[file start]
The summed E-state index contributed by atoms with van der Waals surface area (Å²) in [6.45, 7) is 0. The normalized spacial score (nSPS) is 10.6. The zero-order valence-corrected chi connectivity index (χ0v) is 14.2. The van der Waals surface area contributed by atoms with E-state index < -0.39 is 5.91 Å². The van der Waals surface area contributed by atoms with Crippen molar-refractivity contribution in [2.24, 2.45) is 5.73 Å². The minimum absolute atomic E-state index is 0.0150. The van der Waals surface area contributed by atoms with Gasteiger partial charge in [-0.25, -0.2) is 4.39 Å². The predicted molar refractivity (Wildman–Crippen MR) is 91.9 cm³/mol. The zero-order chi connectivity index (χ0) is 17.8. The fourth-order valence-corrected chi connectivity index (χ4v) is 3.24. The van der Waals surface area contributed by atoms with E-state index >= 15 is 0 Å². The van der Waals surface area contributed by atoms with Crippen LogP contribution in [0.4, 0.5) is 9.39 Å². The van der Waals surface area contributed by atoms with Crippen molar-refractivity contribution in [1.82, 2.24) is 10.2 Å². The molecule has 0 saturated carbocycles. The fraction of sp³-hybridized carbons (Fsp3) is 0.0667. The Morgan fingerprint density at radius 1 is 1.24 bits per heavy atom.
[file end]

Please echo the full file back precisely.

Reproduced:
The summed E-state index contributed by atoms with van der Waals surface area (Å²) in [6.45, 7) is 0. The normalized spacial score (nSPS) is 10.6. The zero-order valence-corrected chi connectivity index (χ0v) is 14.2. The van der Waals surface area contributed by atoms with E-state index < -0.39 is 5.91 Å². The van der Waals surface area contributed by atoms with Crippen molar-refractivity contribution in [2.24, 2.45) is 5.73 Å². The minimum absolute atomic E-state index is 0.0150. The van der Waals surface area contributed by atoms with Gasteiger partial charge in [-0.25, -0.2) is 4.39 Å². The predicted molar refractivity (Wildman–Crippen MR) is 91.9 cm³/mol. The zero-order chi connectivity index (χ0) is 17.8. The fourth-order valence-corrected chi connectivity index (χ4v) is 3.24. The van der Waals surface area contributed by atoms with E-state index >= 15 is 0 Å². The van der Waals surface area contributed by atoms with Crippen LogP contribution in [0.4, 0.5) is 9.39 Å². The van der Waals surface area contributed by atoms with Crippen molar-refractivity contribution in [1.82, 2.24) is 10.2 Å². The molecule has 0 saturated carbocycles. The fraction of sp³-hybridized carbons (Fsp3) is 0.0667. The Morgan fingerprint density at radius 1 is 1.24 bits per heavy atom.